The girls were almost staggering back at the pound of his words. “We should play it dumb,” Annabel whispered into her adopted sisters’ ears. They all nodded.
“It’s who?” Kaylin asked. The man, Kone, was smiling and had wide eyes. He rose his finger and pointed at the kids. Their faces turned red and Della’s lip quivered with guilt. She didn’t know why, but she really felt bad for acting like she wasn’t herself.
Kone turned to Samantha, avoiding thier forcefully innocent looks. “They look just like the china dolls from Grandmas’!” Samantha put on a sad expression. “I-I thought I recognized them.”
Elmi puffed a sigh of relief. The others leaned together and smiled with a comforting feeling of safety. But, Annabel was still looking over to Kone and his sister. “What’s wrong?” She asked.
“Oh, just-” Kone interrupted Samantha. “Our Grandma.”
“What about her?” Annabel asked, confused.
“She had a shelf of amazing dolls, new and old,” Samantha replied. “There were three china dolls with blond hair and one with black. They looked just like you. (Samantha looked worriedly at Kone.) The smallest things can bring back memories.”
“Is she… or…” Annabel asked.
Samantha sighed heavily. “One day, Kone and I were playing with them. Grandma usually used a stool to get up to the shelf, but today we had pushed it into the playroom.” “We asked to get it, but she said it was okay!” Kone said in a voice that sounded almost like a sob. Samantha patted his hand.
“She slipped on her tiptoes, trying to put the dolls back on the top shelf.She tried to grab the shelf but it fell. On her. It was a solid wood shelf, holding heavy things there.”
“I’m so sorry,” Annabel said. “She wasn’t alright after that, was she?”
“No,” Samantha said. “It was all our fault.”
Annabel couldn’t think of anything else to say, so she backed into the crowd of her sisters. After the two siblings finished their sudden sadness, they tended to their patient’s wound. It was really not too bad, but she was feeling a bit woozy from the impact.
Samantha and Kone served the sisters some fruit shaped as owls with chocolate wafers as the feet and mini jelly tarts as the eyes. It came with a garden shaped dish of cabbage, candied carrots, and cream with lemon tea. Elmi, Annabel, Kaylin and Della were very grateful. “Its… Its-Its Scrumptious!” Della said happily, jelly smeared around her face. Clearly, Kone and Samantha had not adopted their mother’s cooking.
Just as the cubs were leaving and thought they would get out fine, Samantha asked the deadly question. “Where are your parents?”
The girls pointed all directions and talked at once. “At the store!” Annabel said without thinking.
“Fuzz!” Kalin said.
“Home!” Della squealed.
“Hawaii!” Elmi croaked, pointing with both hands in different directions.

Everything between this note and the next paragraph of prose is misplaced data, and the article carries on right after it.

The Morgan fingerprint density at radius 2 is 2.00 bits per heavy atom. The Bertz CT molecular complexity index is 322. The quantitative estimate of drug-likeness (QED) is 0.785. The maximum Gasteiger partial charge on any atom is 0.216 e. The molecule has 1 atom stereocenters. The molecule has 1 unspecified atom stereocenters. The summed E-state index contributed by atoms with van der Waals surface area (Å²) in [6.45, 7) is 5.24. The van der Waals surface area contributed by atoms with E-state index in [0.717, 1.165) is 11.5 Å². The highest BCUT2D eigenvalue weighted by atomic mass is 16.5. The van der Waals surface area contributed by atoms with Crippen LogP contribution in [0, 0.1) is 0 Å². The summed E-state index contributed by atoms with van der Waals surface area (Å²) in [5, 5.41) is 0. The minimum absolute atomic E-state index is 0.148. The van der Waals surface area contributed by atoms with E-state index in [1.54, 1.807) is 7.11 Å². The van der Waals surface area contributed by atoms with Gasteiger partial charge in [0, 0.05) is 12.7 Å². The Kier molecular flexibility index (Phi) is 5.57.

At first Samantha looked serious and skeptical, but her face softened. A smile came further, and she smothered a laugh with her hand. By this time, people all over the room began staring. (They had left the busy kitchen) The plates stopped clicking against forks as the centre of attention slowly built to the cubs.
“It’s okay, I just want to know you’re not street kids,” Samantha assured them with a grin. The girls sighed. “We’re not.” Samantha nodded them out, and they quickly scattered away from the following eyes.
“Just need to get to a boat rental and get out of here,” Elmi said under her breath as they speed walked through the streets, hoping to get to the edge of the island. Annabel nodded. “You’re right. We’re attracting too much attention.”
“Speaking of attention,” Della whispered. “Someone’s been trailing us. Don’t look, but I think it’s that monkey from before.” Kaylin’s eyes widened, but she didn’t move. We’ll have to lose him.
Speed walking turned into jogging, which turned into a steady run. At every corner they peeked at the Black magic user. He blended in surprisingly well and could not be shaken off. “There!” Kaylin shout-whispered. She made a slight gesture towards an alley coming up. It was perfectly positioned next to a turning curb, so it would just look like the four rounded a corner.
Della was having a hard time keeping up, but would not let down for the world. The others suddenly made a sharp turn, but she halted in her tracks to see was was being done. They had dove into an alleyway, so she followed, but it was too late. The robed man had seen the early turn and the cubs knew it.
There was not much time. “Into that dumpster!” Elmi ordered. Kaylin had a better plan. “No, he’ll expect us to do that! Can you squeeze under there?”
Everyone squished under the low pile of lawn tables and chairs, a small opening to the enclosure inside was where they tried to fit. It was a rushed business, and the man wouldn’t have noticed their presence if he hadn’t caught a glimpse of Elmi’s shoe.